Back-end13 minute read

Programming Visually with Node-RED: Wiring Up the Internet of Things with Ease

Node-RED, built on Node.js, is a tool designed for programming visually without having to write any code. It comes equipped with a browser-based flow editor that allows hardware devices and APIs to be connected with each other easily, making it an ideal tool for rapidly developing programs for IoT devices. In this article, Toptal freelance software engineer Jesús Darío Rivera walks us through the process of building a simple program using Node-RED and Netbeast along with a virtual light bulb plugin that mimics the capabilities of a real smart bulb.
Node-RED, built on Node.js, is a tool designed for programming visually without having to write any code. It comes equipped with a browser-based flow editor that allows hardware devices and APIs to be connected with each other easily, making it an ideal tool for rapidly developing programs for IoT devices. In this article, Toptal freelance software engineer Jesús Darío Rivera walks us through the process of building a simple program using Node-RED and Netbeast along with a virtual light bulb plugin that mimics the capabilities of a real smart bulb.

Jesus Dario

Jesus is the co-founder of He has two years of experience as a full-stack developer and one year as CTO.

Through programming, we make machines imitate complex behavior by following sequences of simple instructions. Using textual programming languages such as Assembly, C, Python, and JavaScript is one of the primary way of doing this. Designers of these programming languages have spent countless hours trying to make the experience of writing programs as easy as possible through expressive syntax, robust programming constructs, and powerful toolchains. However, all of these programming languages share a common trait: textual source code.

Writing programs in text works, and in most cases it works well. However, the ability to express programs visually is often desirable. Being able to design the flow of information through various components of a larger system is often all that is needed. Visual programming tools are also lenient towards anyone who is new to programming and struggling to handle various concepts like variables, pointers, signals, scopes, and so on.

Node-RED is a tool for programming visually. It displays relations and functions visually, and allows the user to program without having to type a language. Node-RED is a browser-based flow editor where you can add or remove nodes and wire them together in order to make them communicate with each other.

In Node-RED, every node is one of the following two types: an inject node or a function node. Inject nodes produce a message without requiring any input and push the message to the next node connected to it. Function nodes, on the other hand, take an input and perform some work on it. With a plethora of these nodes to choose from, Node-RED makes wiring together hardware devices, APIs, and online services easier than ever.

Getting Started with Node-RED

Node-RED is built on Node.js. To install Node-RED, you will need to have both Node.js and NPM installed. With NPM, it is super easy to install Node-RED:

npm install -g node-red

Node-RED’s flow editor is a web browser based application. To be able to use it, run Node-RED:


&hellip and navigate to http://localhost:1880.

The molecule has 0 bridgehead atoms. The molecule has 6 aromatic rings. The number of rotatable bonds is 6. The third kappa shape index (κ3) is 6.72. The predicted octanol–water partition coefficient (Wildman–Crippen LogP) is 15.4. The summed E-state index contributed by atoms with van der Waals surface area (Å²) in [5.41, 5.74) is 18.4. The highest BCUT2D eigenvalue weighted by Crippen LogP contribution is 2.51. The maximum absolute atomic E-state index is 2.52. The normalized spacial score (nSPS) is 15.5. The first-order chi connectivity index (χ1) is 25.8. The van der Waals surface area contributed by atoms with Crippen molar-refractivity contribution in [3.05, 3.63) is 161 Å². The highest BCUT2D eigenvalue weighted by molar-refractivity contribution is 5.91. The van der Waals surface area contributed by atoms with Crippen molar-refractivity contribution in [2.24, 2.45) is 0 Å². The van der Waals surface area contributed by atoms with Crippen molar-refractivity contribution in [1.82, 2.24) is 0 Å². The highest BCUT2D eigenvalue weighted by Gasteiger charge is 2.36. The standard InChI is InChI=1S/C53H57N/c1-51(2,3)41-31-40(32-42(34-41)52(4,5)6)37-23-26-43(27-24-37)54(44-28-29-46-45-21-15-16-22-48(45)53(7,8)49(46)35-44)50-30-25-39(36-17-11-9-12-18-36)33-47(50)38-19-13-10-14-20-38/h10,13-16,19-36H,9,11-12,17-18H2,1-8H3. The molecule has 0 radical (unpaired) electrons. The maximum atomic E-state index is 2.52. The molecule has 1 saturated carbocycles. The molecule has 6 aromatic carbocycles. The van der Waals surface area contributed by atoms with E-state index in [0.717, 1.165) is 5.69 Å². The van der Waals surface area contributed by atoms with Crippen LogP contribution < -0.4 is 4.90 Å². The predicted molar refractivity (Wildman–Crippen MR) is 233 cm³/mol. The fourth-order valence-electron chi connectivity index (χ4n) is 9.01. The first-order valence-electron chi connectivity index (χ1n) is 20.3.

Hello, World!

What beginner’s programming tutorial is complete without learning to say “Hello, world”? Let us start by trying out exactly that:

  1. Drag and drop an inject node on the flow editor. Then double click and set up the payload as string and write “Hello world”.
  2. Drag and drop a debug node, the same way as you did with the inject one.
  3. Wire them together.
  4. Click on the “Deploy” button on the right corner.
  5. Click on the blue button just left of the inject node.

Try it. You will see something like this:

Just JavaScript

With Node-RED, you are not limited to just simple nodes and functionalities. As Node-RED is built on Node.js, it’s all powered by JavaScript. Nodes are, indeed, Node.js modules. They can be found in, so to add them to your left panel you can just “npm install” them. In fact, you can develop your own flow and upload them to the flow repository. Applications can be as complex as you want, because you are able to type JavaScript in function nodes within the code editor that Node-RED provides.

Since the platform is based on Node.js, it takes advantage of the same event-driven, non-blocking model. So an application built on Node-RED can be run on low cost hardware like the Raspberry Pi, as well as in the cloud.

Now Let’s Go Pro: Time for Home Automation

To demonstrate how Node-RED fits into the realm of Internet of Things, let us build an application to change the color of a smart bulb. Not everyone may have the same smart lighting system at their disposal, but there is nothing to worry about, as you can find the appropriate Node-RED module from the official flow repository. However, to make things even easier let us go for something smarter.

Meet Netbeast. It is an open source platform for developing applications for Internet of Things appliances and devices without having to worry about the details like wireless protocols, brand compatibility, or having to know how to deal with each specific API out there. It allows us to use virtual devices that act as real ones! So even if you do not have a smart bulb, you have a virtual one available.

We can install the Netbeast for Node-RED npm package globally like this:

npm install -g node-red-contrib-netbeast

The netbeast-red node will represent the Netbeast Dashboard, which will translate its API primitives to all your smart devices that you have at home. Fortunately it is also available as a module!